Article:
Khamis Mushait

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Khamis Mushayt
خـميــس مشيـــط
Khamis Mushayt.jpg
Khamis Mushayt is located in Saudi Arabia
Khamis Mushayt
Khamis Mushayt
Coordinates: 18°18′N 42°44′E / 18.300°N 42.733°E / 18.300; 42.733Coordinates: 18°18′N 42°44′E / 18.300°N 42.733°E / 18.300; 42.733
Country  Saudi Arabia
Province Asir
 • Mayor Saeed Bin Mushait
Population (2004)
 • Total 372,695
Time zone EAT (UTC+3)
 • Summer (DST) EAT (UTC+3)
Area code(s) +966-7
Website Khamis Mushayt Municipality

Khamis Mushait or Khamis Mushayt (Arabic: خميس مشيط‎, Ḫamīs Mušayṭ) is a city in south-west Saudi Arabia, located east of Abha, the provincial seat of the Asir province, 650 nautical miles from Dhahran and 442 nautical miles from the national capital of Riyadh.[1] It is the capital of the Shahran Tribe.


Until the 1970s Khamis Mushait was a small town of less than 50,000 servicing the surrounding mild-climate agricultural region. Since then its population has grown dramatically to reach over 513,000 as of the 2011 census.[2] The city is surrounded by farms producing agricultural crops.[3]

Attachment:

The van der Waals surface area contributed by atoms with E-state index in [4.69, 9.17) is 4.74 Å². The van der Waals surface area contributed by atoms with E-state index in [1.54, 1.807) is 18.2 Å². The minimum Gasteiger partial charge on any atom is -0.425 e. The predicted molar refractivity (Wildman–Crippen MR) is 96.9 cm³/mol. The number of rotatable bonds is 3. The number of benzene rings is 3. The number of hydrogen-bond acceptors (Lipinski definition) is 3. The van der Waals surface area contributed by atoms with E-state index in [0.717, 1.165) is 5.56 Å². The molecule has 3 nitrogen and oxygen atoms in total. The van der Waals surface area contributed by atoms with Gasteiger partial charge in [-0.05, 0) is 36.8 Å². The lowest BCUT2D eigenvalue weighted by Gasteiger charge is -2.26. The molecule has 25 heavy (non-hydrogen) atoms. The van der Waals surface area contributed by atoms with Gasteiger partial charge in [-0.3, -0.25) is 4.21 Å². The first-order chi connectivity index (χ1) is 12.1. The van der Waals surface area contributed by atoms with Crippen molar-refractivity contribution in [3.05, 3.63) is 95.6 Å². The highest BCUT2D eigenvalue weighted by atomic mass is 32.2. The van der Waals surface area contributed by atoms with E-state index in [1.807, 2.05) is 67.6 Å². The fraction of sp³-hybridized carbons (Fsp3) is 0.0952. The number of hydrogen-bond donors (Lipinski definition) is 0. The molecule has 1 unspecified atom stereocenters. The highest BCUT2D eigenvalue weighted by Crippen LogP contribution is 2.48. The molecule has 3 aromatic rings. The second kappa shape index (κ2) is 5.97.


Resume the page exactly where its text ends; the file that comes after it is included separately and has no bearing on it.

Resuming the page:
King Khalid Air Base (KMX) has a 12,400 ft (3,780 m) paved runway without customs facilities. The base was designed and built by US Army and Air Force engineers in the 1960s and 70s and has F-15 service facilities.[4] During the Gulf War in 1991, the US Airforce had a base here from which they launched bombers on Baghdad.[3]

Notable landmarks[edit]

Khamis Mushayt has several souks, including Khamis Souk and Silver Souq, both of which are noted for their silver jewellery, and Spice Souk.[3] Notable hotels include Mushayt Palace Hotel and Trident Hotel.[3] Also of note is Al-Hayat Hospital and Khamis Mushayt Mosque.


  1. ^ Cordesman, Anthony H. (1987). Western Strategic Interests in Saudi Arabia. Croom Helm. p. 170. ISBN 978-0-7099-4823-0. Retrieved 27 August 2012. 
  2. ^ "Saudi Arabia: largest cities and towns and statistics of their population". World Gazetteer. Retrieved 27 August 2012. 
  3. ^ a b c d Ham, Anthony; Shams, Martha Brekhus; Madden, Andrew (15 September 2004). Saudi Arabia. Lonely Planet. p. 134. ISBN 978-1-74059-667-1. Retrieved 27 August 2012. 
  4. ^ Cordesman, Anthony H.; Al-Rodhan, Khalid R. (2007). Gulf Military Forces in an Era of Asymmetric Wars. Greenwood Publishing Group. p. 216. ISBN 978-0-275-99399-3. Retrieved 27 August 2012.